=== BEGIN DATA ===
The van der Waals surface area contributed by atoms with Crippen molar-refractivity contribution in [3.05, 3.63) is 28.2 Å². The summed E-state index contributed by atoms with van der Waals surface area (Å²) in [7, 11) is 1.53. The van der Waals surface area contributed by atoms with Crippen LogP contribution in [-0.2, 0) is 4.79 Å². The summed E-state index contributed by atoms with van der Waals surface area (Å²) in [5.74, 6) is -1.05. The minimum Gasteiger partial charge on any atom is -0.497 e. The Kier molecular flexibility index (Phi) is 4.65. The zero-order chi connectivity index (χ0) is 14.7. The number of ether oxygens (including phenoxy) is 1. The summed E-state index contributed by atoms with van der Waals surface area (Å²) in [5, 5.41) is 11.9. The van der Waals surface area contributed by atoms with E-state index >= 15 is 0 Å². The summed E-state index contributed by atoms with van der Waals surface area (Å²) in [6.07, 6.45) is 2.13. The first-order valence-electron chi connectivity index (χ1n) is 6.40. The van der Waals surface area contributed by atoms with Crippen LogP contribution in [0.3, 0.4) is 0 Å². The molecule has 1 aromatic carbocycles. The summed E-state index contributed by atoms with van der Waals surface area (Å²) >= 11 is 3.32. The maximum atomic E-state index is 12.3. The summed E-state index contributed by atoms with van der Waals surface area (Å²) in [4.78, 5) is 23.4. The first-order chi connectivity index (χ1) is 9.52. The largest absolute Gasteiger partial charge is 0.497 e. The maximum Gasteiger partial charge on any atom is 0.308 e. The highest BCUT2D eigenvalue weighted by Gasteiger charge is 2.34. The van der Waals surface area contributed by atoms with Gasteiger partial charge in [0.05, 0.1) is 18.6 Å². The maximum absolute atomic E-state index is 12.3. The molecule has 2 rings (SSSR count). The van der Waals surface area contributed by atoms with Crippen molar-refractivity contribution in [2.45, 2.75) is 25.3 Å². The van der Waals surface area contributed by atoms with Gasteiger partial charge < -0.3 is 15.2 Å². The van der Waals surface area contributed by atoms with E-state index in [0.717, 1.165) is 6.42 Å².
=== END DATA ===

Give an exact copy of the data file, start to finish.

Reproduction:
The van der Waals surface area contributed by atoms with Crippen molar-refractivity contribution in [3.05, 3.63) is 28.2 Å². The summed E-state index contributed by atoms with van der Waals surface area (Å²) in [7, 11) is 1.53. The van der Waals surface area contributed by atoms with Crippen LogP contribution in [-0.2, 0) is 4.79 Å². The summed E-state index contributed by atoms with van der Waals surface area (Å²) in [5.74, 6) is -1.05. The minimum Gasteiger partial charge on any atom is -0.497 e. The Kier molecular flexibility index (Phi) is 4.65. The zero-order chi connectivity index (χ0) is 14.7. The number of ether oxygens (including phenoxy) is 1. The summed E-state index contributed by atoms with van der Waals surface area (Å²) in [5, 5.41) is 11.9. The van der Waals surface area contributed by atoms with E-state index >= 15 is 0 Å². The summed E-state index contributed by atoms with van der Waals surface area (Å²) in [6.07, 6.45) is 2.13. The first-order valence-electron chi connectivity index (χ1n) is 6.40. The van der Waals surface area contributed by atoms with Crippen LogP contribution in [0.3, 0.4) is 0 Å². The molecule has 1 aromatic carbocycles. The summed E-state index contributed by atoms with van der Waals surface area (Å²) >= 11 is 3.32. The maximum atomic E-state index is 12.3. The summed E-state index contributed by atoms with van der Waals surface area (Å²) in [4.78, 5) is 23.4. The first-order chi connectivity index (χ1) is 9.52. The largest absolute Gasteiger partial charge is 0.497 e. The maximum Gasteiger partial charge on any atom is 0.308 e. The highest BCUT2D eigenvalue weighted by Gasteiger charge is 2.34. The van der Waals surface area contributed by atoms with Gasteiger partial charge in [0.05, 0.1) is 18.6 Å². The maximum absolute atomic E-state index is 12.3. The molecule has 2 rings (SSSR count). The van der Waals surface area contributed by atoms with Crippen molar-refractivity contribution in [2.45, 2.75) is 25.3 Å². The van der Waals surface area contributed by atoms with Gasteiger partial charge < -0.3 is 15.2 Å². The van der Waals surface area contributed by atoms with E-state index in [0.717, 1.165) is 6.42 Å².